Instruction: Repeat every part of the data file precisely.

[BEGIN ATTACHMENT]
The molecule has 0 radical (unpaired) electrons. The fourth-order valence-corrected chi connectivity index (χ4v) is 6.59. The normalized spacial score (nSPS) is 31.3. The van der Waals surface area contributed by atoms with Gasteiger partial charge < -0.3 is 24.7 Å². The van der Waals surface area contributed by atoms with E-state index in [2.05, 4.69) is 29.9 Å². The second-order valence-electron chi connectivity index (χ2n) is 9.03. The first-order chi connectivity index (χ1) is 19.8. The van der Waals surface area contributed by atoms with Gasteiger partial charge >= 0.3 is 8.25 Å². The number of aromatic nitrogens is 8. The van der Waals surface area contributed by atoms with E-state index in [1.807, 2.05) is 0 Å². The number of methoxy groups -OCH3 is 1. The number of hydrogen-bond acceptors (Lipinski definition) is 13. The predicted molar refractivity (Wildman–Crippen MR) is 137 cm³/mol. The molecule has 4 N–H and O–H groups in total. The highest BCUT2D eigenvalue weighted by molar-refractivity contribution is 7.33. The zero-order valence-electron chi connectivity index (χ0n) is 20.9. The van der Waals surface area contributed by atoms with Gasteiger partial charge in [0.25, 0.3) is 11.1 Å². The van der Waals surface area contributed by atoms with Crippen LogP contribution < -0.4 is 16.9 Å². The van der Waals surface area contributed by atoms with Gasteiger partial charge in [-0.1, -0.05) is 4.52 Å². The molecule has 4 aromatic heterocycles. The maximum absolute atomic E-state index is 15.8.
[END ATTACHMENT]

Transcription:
The molecule has 0 radical (unpaired) electrons. The fourth-order valence-corrected chi connectivity index (χ4v) is 6.59. The normalized spacial score (nSPS) is 31.3. The van der Waals surface area contributed by atoms with Gasteiger partial charge < -0.3 is 24.7 Å². The van der Waals surface area contributed by atoms with E-state index in [2.05, 4.69) is 29.9 Å². The second-order valence-electron chi connectivity index (χ2n) is 9.03. The first-order chi connectivity index (χ1) is 19.8. The van der Waals surface area contributed by atoms with Gasteiger partial charge >= 0.3 is 8.25 Å². The number of aromatic nitrogens is 8. The van der Waals surface area contributed by atoms with E-state index in [1.807, 2.05) is 0 Å². The number of methoxy groups -OCH3 is 1. The number of hydrogen-bond acceptors (Lipinski definition) is 13. The predicted molar refractivity (Wildman–Crippen MR) is 137 cm³/mol. The molecule has 4 N–H and O–H groups in total. The highest BCUT2D eigenvalue weighted by molar-refractivity contribution is 7.33. The zero-order valence-electron chi connectivity index (χ0n) is 20.9. The van der Waals surface area contributed by atoms with Gasteiger partial charge in [0.25, 0.3) is 11.1 Å². The van der Waals surface area contributed by atoms with Crippen LogP contribution < -0.4 is 16.9 Å². The van der Waals surface area contributed by atoms with Gasteiger partial charge in [-0.1, -0.05) is 4.52 Å². The molecule has 4 aromatic heterocycles. The maximum absolute atomic E-state index is 15.8.